3G and Wi-Fi: Will they Ever Get Together?

One has distance, the other has speed. Together, they could make a pretty sweet
pair.

Given the relative strengths of third-generation (3G) wireless networks and
802.11-based wireless LANs, some analysts, Wi-Fi operators and even big wireless
carriers say it makes sense for the two technologies to come together in some
fashion. Products are already being announced and it appears likely that the
market will see 3G-to-Wi-Fi roaming agreements soon, perhaps within the next
one to two years.

"We are aggressively in agreement that 2.5- and 3G wide area services,
and 802.11 local area services, are a perfect compliment to each other,"
said Dan Lowden, vice president of marketing at WayPort. One of the largest
802.11 service operators in the nation, Wayport has hotspots in 475 hotels and 10 airports.
If those hotspots could seamlessly interconnect to 3G networks, he said, "it
creates an opportunity to really provide a complete and comprehensive data service
to customers."

At Sprint PCS, spokeswoman Jennifer
Walsh voices a similar stance: "We definitely view Wi-Fi as complimentary
to our PCS Vision service." Sprint PCS has no specific plans in place for
a 3G-to-Wi-Fi products at this point, she said, but the concept is under active
development. "Any service that creates the larger demand for wireless coverage,
we see as a positive thing."

Connections between Wi-Fi and 3G are well within the realm of technological
possibility. In mid-September, for example, Lucent announced that it had achieved
a successful handoff of a wireless data call from a Wi-Fi network to a 3G network.
The tests were completed using Lucent’s 3G UMTS network equipment, a laptop
PC equipped with a UMTS test mobile phone, a Proxim ORiNOCO 802.11 WLAN card
and ipUnplugged’s Roaming Gateway client/server software.

But that is only half the battle.

"Technically it can work — but the business model, that is less clear,"
said Clark Dong, CEO of HereUAre, which until recently operated some 100 Wi-Fi
hotspots. That firm ran into financial trouble and Dong is rethinking his own
business model right now, so he is well aware of the challenges inherent in
building a Wi-Fi network.

 At the most basic level, he said, it will be difficult to arrange a billing
structure that satisfies the needs of network operators and carriers, without
being unnecessarily cumbersome to the user. "If a session is shared between
multiple operators, how will they split that?" he asked.

In one possible model, the 3G carriers could build their own Wi-Fi networks
— take the Swiss
WeRoam service
for example — but few foresee this as a general solution.
While carriers might build a few hotspots in critical areas, they will no doubt
need to forge roaming relationships with operators of other hotspots in order
to offer full coverage.

"The practical problem then is that you have too many different providers,"
noted Henning Schulzrinne, an associate professor of computer science and electrical
engineering at Columbia University in New York. "If you have to
establish a business relationship with each one of them, that is not going to
be terribly efficient."

Inefficient, perhaps, but still the most likely model, according to some observers.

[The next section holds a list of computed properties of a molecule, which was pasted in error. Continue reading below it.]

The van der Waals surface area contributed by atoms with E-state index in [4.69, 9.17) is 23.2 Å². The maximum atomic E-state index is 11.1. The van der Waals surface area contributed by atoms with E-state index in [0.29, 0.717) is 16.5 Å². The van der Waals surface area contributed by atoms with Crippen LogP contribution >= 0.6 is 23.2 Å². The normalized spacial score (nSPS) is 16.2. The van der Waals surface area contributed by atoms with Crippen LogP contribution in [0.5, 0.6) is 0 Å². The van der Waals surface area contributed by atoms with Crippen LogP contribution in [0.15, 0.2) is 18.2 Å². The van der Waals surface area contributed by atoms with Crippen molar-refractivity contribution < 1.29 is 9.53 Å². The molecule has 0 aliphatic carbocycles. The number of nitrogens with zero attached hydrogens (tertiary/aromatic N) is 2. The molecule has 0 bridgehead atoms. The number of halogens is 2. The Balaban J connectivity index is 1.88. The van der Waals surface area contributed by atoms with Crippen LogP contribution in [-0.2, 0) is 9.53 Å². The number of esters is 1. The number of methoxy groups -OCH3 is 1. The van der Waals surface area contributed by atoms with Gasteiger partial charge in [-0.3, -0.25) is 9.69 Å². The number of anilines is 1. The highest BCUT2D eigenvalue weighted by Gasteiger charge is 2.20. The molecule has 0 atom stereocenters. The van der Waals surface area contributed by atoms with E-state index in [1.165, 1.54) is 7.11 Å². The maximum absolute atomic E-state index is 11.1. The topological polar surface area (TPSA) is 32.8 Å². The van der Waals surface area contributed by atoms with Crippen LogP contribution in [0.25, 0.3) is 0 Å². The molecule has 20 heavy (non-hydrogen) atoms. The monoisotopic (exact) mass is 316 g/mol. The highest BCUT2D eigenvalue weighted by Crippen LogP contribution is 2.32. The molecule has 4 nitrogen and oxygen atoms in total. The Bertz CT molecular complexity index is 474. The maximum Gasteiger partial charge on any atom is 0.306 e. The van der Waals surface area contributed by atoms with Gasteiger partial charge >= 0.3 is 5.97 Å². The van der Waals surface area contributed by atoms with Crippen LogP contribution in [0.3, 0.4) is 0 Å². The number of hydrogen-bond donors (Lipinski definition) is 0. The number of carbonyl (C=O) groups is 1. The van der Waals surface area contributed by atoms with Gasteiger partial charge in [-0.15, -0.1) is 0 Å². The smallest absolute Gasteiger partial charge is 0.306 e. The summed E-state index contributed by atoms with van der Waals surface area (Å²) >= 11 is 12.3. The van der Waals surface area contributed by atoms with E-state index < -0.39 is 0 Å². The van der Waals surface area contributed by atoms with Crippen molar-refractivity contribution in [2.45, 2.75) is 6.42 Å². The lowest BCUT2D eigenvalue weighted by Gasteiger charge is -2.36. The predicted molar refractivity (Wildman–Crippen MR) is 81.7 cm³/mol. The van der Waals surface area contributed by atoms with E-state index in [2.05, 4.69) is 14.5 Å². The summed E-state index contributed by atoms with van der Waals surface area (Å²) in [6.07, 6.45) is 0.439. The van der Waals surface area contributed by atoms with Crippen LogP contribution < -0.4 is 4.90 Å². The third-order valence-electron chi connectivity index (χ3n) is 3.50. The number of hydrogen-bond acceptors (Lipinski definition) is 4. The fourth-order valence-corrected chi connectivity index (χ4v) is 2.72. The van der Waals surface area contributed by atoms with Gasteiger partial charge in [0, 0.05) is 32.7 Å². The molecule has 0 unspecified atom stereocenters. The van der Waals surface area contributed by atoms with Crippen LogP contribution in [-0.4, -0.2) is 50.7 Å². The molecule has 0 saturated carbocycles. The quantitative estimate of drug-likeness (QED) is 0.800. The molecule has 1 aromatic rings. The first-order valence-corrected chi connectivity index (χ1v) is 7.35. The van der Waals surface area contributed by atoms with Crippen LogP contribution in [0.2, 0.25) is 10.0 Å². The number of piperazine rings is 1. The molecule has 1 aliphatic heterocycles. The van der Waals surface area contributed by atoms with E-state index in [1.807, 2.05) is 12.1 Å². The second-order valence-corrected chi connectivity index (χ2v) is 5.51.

"Will we see more joint deals" between 3G carriers are 802.11 operators,
predicted Martin Dunsby, vice president of operations at inCode
Telecom
, a wireless consultancy in La Jolla, CA. The administrative complexity
inherent in such deals will not hinder the spread of wireless, he suggested,
so long as it is kept out of sight of the consumer. "Ease of use is going
to be needed to gain broad-based penetration of this. Is has got to be simple."

Wayport’s Lowden said his firm already is moving ahead in an effort to strike
such deals, which he believes will be nailed down in the next three to six months.

"That is absolutely going to happen," he said. "We are going
to open it up to every wireless carrier, every ISP, as long as it make sense
from a business perspective. These will be very similar to the roaming deals
that we have today."

As Lowden sees it, existing 802.11 operators have a big advantage in this game.
As 3G carriers move toward seamless roaming with Wi-Fi, "we can help them
get speed to market," he said. Based on the strength of an existing Wi-Fi
network, "we could partner with them and enable them to deploy practically
overnight."

A lot of sticking points still will need to be worked out before Wi-Fi-to-3G
roaming becomes commercially viable. Will the user be notified when roaming
occurs? Will the user have a choice in the matter? How will the need for choice
be balanced against the need for transparent handoffs?

While these business issues percolate, some analysts say it will take a significant
hardware evolution to truly put Wi-Fi-to-3G handoffs on the map.

Hardware can be cobbled together to effect a handoff these days, but something
better is still needed.

"The next stage will be when that capability is built in at the factory
rather than in a separate card, and it will be a few more years before there
is that capability," said Warren Wilson, practice director for mobile and
wireless solutions strategies Summit Strategies. "Then
another step will be when that capability is built into the main processing
chip. That piece will take three to four years to play out."

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